Harshvardhan Kapoor. The pressure on this young actor at the moment must be immense. A well known father, a well known sister – things are automatically expected from you. Does he meet expectations? Yes and No. There are scenes in the film where Kapoor is outstanding, the hitchki scene, and the revelation scene to name a couple. But there are also scenes where he reminds me of Ranveer Singh and by this I mean I actually thought it was Ranveer Singh in the scene other than Kapoor. Now you can take this either as a good thing or a bad thing. He has also managed the dual character performances with finesse, something that a lot of seasoned actors have struggled with, so as a newcomer I applaud his effort here in differentiating between the two roles; like Kher he has done a stellar job. There is room to grow here and that can only be a good thing as that means that you will only get better even though you have made a good start. He is one to watch out for in the future
Mr. Mehra’s direction as expected has two stories running in parallel – a la Rang de Basanti. And if you remember Rang De Basanti you will remember that there was a lot of jumping between the two stories in the past and present. You will encounter something similar here, only it is not as clearly defined as Rang de was, this at times leaves you momentarily confused while you catch up on whose story you are now following. When the film flows, it flows beautifully between scenes, when it jumps.. it really does jump.
Mehra has taken his time with this film. It is evident that this is a labour love. Thought has been put in the locations and a clear directive has been given in regards to characters. There are scenes that show what a skilled director he is, with scenes being handled gently and in an aesthetically pleasing manner.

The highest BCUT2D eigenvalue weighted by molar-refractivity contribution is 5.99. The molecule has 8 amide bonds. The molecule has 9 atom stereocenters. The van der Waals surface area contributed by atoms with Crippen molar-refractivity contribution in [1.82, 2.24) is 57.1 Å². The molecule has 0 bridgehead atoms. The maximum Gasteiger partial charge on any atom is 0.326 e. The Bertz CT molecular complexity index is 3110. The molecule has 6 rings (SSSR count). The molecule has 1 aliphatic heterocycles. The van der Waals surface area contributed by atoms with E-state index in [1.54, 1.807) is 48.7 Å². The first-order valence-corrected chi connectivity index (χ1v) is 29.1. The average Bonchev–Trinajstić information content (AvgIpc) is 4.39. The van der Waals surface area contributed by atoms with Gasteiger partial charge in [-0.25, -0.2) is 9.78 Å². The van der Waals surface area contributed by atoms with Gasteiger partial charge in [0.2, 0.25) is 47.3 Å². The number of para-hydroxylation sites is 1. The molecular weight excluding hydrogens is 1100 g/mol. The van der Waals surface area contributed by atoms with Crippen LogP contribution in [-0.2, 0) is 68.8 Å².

Mehra is a storyteller, this is evident in his previous films and it is present in Mirzya with his version of Mirza Sahibaan for the new generation. What we need to remember is that this is his vision of the story and no vision can be wrong, yes it doesn’t have to match everyone’s vision, but has to be appreciated on some level. Yes there are flaws… there is no such thing as a flawless film (if there is one please point me in its direction) it is a question of whether these flaws can be overlooked. There are certain aspects in this film that I am struggling with (I have never seen such glamorous looking blacksmiths) but I appreciate the simple fact that Mehra has pushed boundaries in terms of cinematography and ideas. It is difficult to take something old and essentially repackage it for the new generation, and this is what Mirzya is.
As I was leaving the screening I overheard a conversation where someone just stated that they didn’t know what drugs the director was on when he made it. I don’t agree. It is a difficult concept to grasp initially, and yes I did walk out of the film with a headache, but the first attempt at something new is always under appreciated. Mehra has taken a subject that has been presented to us before in its various forms and given us something new.
Essentially Mirzya is a film about love, in all its various forms, Your first love that you never forget, a love between friends, a love between child and parent, unrequited love. With a tag line like “Dare to love” , you expect romance, love, high voltage chemistry which is all delivered. What you don’t expect is the constant jumping between the two stories and this takes some getting used to. A valiant effort- 3 out of 5 purely for the appreciation of this vision.